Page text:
Bob Dylan and his style of folk singing became influential in the music world from early on in his career, with the release of songs such as “Blowin’ in the Wind,” “Oxford Town,” and “The Times They Are a-Chaingin’.” He had a unique voice, and the power of his lyrics helped to revive American interests in folk music. It didn’t hurt that he was working in the early 1960s during the civil rights movement, and many of his songs were nearly political in their themes of peace and change. These themes did not just fit the civil rights movement, but were also highly suitable to many protests against the Vietnam War.
Much of Dylan’s music was also influenced by poverty. Originally from Minnesota, Dylan had struck out on his own and attempted to make it as a musician in New York. He released songs that dealt with struggle, many of them also dealing with personal growth. Around 1965, he began to release songs such as “Subterranean Homesick Blues,” “Desolation Row,” “Ballad of a Thin Man,” “On the Road Again” and “Like a Rolling Stone.” Many of these songs were also notably influenced by rock and roll or blues music, as was “Maggie’s Farm,” which helped to mark his move away from standard folk music and protest songs. From that point forward, he began to enter the mainstream.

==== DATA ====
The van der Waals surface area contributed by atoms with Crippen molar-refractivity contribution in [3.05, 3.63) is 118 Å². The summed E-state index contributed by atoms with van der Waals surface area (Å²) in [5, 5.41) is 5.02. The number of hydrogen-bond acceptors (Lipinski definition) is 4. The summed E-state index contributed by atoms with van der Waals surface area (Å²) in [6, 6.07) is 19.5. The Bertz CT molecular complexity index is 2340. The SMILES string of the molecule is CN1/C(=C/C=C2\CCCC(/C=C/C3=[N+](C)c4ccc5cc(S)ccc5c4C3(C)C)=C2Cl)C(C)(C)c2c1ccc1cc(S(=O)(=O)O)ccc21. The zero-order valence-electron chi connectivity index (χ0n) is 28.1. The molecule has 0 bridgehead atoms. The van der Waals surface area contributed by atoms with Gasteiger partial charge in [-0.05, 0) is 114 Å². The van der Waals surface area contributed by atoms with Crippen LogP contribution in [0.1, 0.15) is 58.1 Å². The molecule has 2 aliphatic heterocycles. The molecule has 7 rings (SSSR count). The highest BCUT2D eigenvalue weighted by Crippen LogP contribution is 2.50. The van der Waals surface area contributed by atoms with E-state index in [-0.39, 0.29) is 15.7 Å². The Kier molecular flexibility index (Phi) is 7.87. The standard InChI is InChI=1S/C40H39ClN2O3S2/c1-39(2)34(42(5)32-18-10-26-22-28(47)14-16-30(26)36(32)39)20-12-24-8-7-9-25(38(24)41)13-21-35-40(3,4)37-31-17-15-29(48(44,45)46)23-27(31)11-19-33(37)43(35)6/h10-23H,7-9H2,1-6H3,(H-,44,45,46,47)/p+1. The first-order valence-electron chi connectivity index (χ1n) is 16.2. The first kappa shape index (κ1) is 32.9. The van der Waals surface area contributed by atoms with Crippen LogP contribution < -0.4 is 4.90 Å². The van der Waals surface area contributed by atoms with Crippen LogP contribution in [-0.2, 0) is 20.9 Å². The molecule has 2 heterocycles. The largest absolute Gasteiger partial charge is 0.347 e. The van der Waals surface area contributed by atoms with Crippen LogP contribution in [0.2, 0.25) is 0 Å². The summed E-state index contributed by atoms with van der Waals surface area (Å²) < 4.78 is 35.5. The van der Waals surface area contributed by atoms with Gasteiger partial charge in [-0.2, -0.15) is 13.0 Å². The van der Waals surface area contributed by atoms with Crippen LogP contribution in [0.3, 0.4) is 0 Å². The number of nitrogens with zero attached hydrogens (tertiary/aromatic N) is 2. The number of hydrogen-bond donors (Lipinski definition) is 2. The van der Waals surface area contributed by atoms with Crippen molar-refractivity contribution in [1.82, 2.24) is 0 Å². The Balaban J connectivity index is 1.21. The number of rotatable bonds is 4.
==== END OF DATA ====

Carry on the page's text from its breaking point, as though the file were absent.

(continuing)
Around this time, Bob Dylan was hanging out more with poets such as Allen Ginsberg than he was with other musicians. The influence of poetry was notable in many of his lyrics, especially songs such as “Mr. Tambourine Man,” a song that has always been difficult for fans to interpret. As he moved into the late 1960s and the 1970s, he continued to release notable songs such as “All Along the Watchtower,” “Knockin’ on Heaven’s Door,” “It Ain’t Me Babe,” “If You See Her, Say Hello” and “Forever Young.” Writing primarily on a typewriter, occasionally in a basement with members of the Hawks (such as on Blonde on Blonde or The Basement Tapes), he had numerous ideas to put on paper at any given time.
Not all of his songs were thematically complex, but that was sometimes to his benefit. Even songs that were left open to interpretation generally had a melody that was simple enough for fans to sing along, which is what allowed some of his earlier songs to become civil rights and anti-war anthems. His instrumentation was usually relatively simple as well. Dylan accompanied himself on the guitar, occasionally using a harmonica or bringing in other musicians to help with the backing music. He mixed this simplicity with a vivid imagination, as evidenced by many of his lyrics, yet he was also known for being brutally honest. The album Blood on the Tracks, which includes the song “If You See Her, Say Hello,” is generally believed to have stemmed from the tensions that Dylan felt around the time of his separation from his first wife, Sara.
Bob Dylan has long been hailed as one of the greatest songwriters of all time. His music has been highly influential since the 1960s, and many lyricists still hold him up on a pedestal as an example of what truly great songwriting should look like. He was able to take imagery and personal emotions and combine them in a way that made true poetry, something which many good folk singers—and songwriters in general—have aspired to do ever since.
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